Being an engineer is easy. You go to school to learn well established laws and methods. When you get a job, there are others who can mentor you and show you the ropes. If you need to know more, there are training classes to take. Someone else, usually marketing, decides what needs to be to be designed. All you have to do is follow the rules.
Being an inventor is hard. There is no school for inventing, nobody to teach you the ropes, and no classes to tell you how to do things. You come up with your own idea that has never been done before. You learn on the fly what you need to know from a variety of domains you know nothing about. You build it yourself. There is no such thing as first pass success. Experimentation and refinement are a constant process.
For those of you who know Joyce and have been privileged to receive one of her hand-made personalized holiday “greetings”, you know that she is one of the most creative and gifted people you could ever meet. I’ve had people tell me that they look forward to the holidays just to find out what she is going to send. Most Novembers, our garage looks like a scene out of Honey I Shrunk The Kids as Joyce invents a new holiday greeting. Each of these inventions takes countless hours of brainstorming, planning, experimenting, assembling, and tweaking to get it “just right”.
There was the mobile of our kids made with clear fishing line tied off. The fishing line, being so slick, would always untie until Joyce figured out to add a drop of glue to the end to keep it in place. Problem solved.
A few years ago Joyce made a lantern with pictures of our children on the outside. It took a lot of research and experimentation to make sure the cardboard comprising the lantern was sufficiently coated so as not to catch fire but still provide a cozy glow. Good to go.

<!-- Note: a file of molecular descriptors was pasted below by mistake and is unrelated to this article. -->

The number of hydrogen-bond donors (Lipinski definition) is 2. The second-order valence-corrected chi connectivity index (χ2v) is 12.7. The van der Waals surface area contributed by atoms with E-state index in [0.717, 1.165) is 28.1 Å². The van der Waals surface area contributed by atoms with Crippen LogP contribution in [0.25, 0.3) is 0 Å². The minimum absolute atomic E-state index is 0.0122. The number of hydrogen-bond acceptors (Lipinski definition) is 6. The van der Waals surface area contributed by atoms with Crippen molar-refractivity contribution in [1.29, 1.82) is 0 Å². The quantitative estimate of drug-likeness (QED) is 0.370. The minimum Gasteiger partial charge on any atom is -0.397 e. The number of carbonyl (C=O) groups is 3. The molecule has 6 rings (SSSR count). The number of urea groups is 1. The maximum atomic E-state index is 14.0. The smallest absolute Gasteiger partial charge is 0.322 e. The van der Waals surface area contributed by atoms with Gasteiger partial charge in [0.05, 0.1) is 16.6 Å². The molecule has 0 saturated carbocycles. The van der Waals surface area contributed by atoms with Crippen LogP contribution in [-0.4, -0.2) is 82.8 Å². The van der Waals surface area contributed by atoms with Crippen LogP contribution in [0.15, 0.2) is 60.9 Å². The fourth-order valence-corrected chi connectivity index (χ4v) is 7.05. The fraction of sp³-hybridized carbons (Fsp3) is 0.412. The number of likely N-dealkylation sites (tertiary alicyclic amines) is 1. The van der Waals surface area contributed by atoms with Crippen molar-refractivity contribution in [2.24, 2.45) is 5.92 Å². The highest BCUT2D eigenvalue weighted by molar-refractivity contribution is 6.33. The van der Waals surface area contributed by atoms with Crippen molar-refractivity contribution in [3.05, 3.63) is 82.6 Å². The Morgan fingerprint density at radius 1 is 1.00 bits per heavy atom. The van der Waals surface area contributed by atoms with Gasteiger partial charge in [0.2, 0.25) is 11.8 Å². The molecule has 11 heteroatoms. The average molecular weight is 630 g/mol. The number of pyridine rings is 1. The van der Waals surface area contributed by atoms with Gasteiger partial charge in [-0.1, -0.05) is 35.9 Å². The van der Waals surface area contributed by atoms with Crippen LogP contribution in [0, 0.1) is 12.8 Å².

And probably the most interesting of all, there was the snow globe which contained an acrylic encased photo of our daughter Kiara reaching for the stars. I remember Joyce’s frustration trying to pry the small Lucite blocks from their molds until she realized that sticking them in cold water would loosen the blocks from the molds due to the CTE mismatch between the materials. Then, these Lucite blocks were placed in baby food jars that had to have just the right mixture of water and propylene glycol to be viscous and not grow algae. Perfect.
About a year and a half ago, we were visiting Legoland in Carlsbad, CA. My kids (then 4 and 6), especially my son, have a gift for getting “sidetracked”. So, Joyce thought it would be a good idea for our kids to have our cell phone numbers conspicuously on them in case they got lost. That way, it would not depend on their memory of our cell numbers for us to be contacted by a helpful stranger if they wandered away. That’s when the idea for the “WhoTat” was born.